The whole area has much to offer tourists and residents alike. Within the Cité are the medieval castle, St. Nazarius Basilica, boutiques, artists' workshops, and Michelin-starred restaurants. Life in the Bastide is centered on the Place Carnot (where a produce market is held three times a week), with its pretty fountain, street-side cafes, and restaurants.
Just 10 minutes' drive from the city center is an 18-hole golf course and a park with freshwater swimming, hiking, and areas for picnics. Within an hour of Carcassonne are the sandy beaches of the Mediterranean, and 90 minutes away is skiing in the Pyrenees.
When I'm asked to recommend the single best spot in Ireland for the would-be retiree, I don't hesitate with my response:
This Medieval city (though officially a town) is the arts and artisanal center of Ireland. From April to October, its streets buzz with local and tourist shoppers in search of unique clothing, gifts, and home-wares. They come in the winter months, too, though in lesser numbers, and this is one part of Ireland that is a reasonable choice for year-round living. In other parts, winter can be too sleepy and gloomy.
The big event in Kilkenny town is the annual Cat Laughs Comedy Festival in June that attracts comedy fans from around the world, while November's Kilkenomics Festival -- a quirky marriage of economists and comedians from around the world -- is growing in popularity. And, any time boredom strikes, you can reach Dublin in 70 minutes by direct highway.
The whole county of Kilkenny deserves to be explored, particularly those towns and villages along the Nore and Barrow rivers. Dotted between patchwork fields of every shade of green are potters, glassmakers, and jewelry designers, all inspired by the natural beauty surrounding them.
My favorite outpost here is Graiguenamanagh, the "village of the monks," on the River Barrow. While "Graig" has all the appearances of a sleepy Irish village, the river is a hub of activity. Visitors here don't come for the nightlife. They come to swim, jump from the diving boards, kayak, barge, fish, and sample the tasty home baking from local tearooms and cafes.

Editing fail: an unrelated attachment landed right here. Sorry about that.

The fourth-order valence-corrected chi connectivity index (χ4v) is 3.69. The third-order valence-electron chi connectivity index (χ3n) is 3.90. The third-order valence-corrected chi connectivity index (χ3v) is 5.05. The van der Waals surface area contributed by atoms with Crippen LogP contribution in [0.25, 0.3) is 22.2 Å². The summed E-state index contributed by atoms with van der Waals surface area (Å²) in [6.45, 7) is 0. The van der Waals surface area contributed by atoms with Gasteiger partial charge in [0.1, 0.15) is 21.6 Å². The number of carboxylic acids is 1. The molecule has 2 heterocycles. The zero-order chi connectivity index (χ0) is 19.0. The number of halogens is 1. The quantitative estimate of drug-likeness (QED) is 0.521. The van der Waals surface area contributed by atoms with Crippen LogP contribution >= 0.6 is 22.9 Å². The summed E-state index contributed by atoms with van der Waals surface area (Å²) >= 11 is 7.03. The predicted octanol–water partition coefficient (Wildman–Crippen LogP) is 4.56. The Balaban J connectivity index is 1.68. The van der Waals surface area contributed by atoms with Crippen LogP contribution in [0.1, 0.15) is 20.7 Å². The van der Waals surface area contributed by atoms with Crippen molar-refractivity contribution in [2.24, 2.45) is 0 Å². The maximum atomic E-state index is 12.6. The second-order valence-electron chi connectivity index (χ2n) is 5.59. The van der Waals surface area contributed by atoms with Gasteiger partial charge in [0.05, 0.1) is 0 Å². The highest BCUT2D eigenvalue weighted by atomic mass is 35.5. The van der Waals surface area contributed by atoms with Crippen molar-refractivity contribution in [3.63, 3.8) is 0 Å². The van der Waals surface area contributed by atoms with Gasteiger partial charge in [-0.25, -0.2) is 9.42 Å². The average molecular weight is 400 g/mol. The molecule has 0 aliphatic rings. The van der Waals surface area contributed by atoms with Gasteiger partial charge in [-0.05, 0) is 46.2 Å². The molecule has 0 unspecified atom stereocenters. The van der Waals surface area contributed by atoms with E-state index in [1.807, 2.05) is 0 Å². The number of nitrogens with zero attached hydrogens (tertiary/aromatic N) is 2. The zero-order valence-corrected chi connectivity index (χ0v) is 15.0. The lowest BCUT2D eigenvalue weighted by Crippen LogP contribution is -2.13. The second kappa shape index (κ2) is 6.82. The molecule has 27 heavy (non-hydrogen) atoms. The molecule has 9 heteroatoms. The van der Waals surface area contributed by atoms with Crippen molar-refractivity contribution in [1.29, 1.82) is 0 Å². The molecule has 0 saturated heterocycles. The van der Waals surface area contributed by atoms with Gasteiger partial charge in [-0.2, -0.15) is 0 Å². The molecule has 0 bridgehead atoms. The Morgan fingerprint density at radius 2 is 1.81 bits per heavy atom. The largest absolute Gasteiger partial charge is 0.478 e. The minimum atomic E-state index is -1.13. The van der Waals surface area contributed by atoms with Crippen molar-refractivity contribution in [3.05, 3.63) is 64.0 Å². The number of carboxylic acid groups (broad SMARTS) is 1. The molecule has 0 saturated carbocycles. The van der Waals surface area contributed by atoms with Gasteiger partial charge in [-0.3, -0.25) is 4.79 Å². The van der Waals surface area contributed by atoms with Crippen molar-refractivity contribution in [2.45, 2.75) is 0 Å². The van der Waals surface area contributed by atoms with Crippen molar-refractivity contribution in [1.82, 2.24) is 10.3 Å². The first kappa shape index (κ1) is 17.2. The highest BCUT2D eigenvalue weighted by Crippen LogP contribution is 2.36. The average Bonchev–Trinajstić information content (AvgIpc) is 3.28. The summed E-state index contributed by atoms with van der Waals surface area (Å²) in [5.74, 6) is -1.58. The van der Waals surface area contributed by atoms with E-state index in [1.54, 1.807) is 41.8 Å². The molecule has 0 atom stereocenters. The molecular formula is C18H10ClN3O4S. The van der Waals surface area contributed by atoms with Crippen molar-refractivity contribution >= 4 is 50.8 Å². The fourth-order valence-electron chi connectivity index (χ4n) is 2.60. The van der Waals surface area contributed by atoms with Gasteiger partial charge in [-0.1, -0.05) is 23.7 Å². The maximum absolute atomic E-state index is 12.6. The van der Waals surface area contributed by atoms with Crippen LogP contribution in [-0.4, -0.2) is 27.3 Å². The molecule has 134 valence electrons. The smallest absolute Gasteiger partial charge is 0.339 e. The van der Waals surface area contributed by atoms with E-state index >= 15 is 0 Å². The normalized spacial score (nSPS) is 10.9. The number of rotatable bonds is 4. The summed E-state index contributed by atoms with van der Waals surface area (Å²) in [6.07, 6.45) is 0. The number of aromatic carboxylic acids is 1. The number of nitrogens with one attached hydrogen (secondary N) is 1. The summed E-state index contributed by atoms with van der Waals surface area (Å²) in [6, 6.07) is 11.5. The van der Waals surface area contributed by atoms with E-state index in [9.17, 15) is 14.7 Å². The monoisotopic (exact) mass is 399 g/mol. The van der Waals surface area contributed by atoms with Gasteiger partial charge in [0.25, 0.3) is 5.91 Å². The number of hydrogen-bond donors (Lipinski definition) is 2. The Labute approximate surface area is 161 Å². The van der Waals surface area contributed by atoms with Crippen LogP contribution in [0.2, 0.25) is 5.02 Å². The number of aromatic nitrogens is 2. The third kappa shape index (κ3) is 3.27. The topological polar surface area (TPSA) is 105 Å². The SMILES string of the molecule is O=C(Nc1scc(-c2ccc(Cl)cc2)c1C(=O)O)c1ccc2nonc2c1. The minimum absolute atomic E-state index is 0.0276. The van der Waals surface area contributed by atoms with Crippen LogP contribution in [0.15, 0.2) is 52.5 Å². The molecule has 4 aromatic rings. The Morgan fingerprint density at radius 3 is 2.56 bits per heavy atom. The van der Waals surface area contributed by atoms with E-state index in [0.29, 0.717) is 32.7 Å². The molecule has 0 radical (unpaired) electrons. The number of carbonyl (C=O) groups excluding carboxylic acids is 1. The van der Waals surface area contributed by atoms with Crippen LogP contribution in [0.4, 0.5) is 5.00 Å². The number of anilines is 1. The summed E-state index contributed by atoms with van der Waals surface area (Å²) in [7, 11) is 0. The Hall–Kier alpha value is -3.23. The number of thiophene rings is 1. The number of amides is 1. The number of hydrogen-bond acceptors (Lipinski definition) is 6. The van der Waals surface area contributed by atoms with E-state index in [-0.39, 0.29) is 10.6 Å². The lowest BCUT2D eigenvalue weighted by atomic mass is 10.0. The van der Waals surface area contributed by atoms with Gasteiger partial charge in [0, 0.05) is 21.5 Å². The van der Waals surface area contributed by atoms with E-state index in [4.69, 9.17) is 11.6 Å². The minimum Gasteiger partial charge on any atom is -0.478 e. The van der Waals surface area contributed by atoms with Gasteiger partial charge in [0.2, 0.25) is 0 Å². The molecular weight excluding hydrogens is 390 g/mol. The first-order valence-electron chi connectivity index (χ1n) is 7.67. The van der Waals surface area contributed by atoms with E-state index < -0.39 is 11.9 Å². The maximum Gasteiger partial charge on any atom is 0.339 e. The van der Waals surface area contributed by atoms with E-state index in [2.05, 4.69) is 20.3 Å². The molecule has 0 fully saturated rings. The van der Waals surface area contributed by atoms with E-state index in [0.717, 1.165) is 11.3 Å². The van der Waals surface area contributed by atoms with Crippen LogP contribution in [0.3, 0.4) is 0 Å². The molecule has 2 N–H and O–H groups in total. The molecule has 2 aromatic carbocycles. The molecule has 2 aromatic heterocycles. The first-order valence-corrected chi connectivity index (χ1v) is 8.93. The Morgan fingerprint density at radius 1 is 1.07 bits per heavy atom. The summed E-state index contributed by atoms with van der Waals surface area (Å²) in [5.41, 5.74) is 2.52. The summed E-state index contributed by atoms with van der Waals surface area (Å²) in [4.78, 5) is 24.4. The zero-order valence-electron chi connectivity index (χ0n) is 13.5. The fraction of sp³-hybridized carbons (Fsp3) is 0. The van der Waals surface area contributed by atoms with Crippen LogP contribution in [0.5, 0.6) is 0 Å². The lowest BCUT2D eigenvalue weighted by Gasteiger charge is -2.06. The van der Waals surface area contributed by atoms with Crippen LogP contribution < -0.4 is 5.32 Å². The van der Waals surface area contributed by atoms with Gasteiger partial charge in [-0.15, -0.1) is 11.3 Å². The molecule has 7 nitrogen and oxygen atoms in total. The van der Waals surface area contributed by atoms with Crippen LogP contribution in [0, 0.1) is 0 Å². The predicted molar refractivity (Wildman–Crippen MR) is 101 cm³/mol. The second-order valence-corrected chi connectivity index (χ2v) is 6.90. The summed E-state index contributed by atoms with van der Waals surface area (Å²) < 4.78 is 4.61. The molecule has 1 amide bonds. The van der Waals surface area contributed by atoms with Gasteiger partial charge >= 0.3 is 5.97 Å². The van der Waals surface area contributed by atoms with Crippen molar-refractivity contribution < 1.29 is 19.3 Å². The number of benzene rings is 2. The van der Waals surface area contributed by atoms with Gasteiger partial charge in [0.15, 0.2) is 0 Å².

It's hard to think of a lovelier corner of Italy than the Abruzzo. The beaches are golden, and the sea rolls out like a giant bolt of turquoise silk. There are mountains, too, meaning that, living here, you'd have both skiing and beach-combing on your doorstep, depending on the season.
This region is one of Italy's secret treasures. No over-crowding, no heavy industry, only castles, vineyards, and villages made of stone. Life in the Abruzzo hasn't changed much over the years, and exploring here is like wandering into a gentler, kinder yesterday, a time with little or no crime and neighbors who watch out for one another.
Old ladies in pinafores bring their chairs outside and sit in gossipy groups, stringing onions into plaits. Instead of playing computer games, young boys are outside playing soccer. Families shop at open-air markets, not hypermarkets, and if they don't produce their own wine, they buy it from local vineyards.
Relatively unknown to foreign visitors, the sparsely populated Abruzzo is where central Italy merges into the languid realms of the deep south. Even though many parts of the area are only an hour's drive from Rome, it clings onto its secret feel.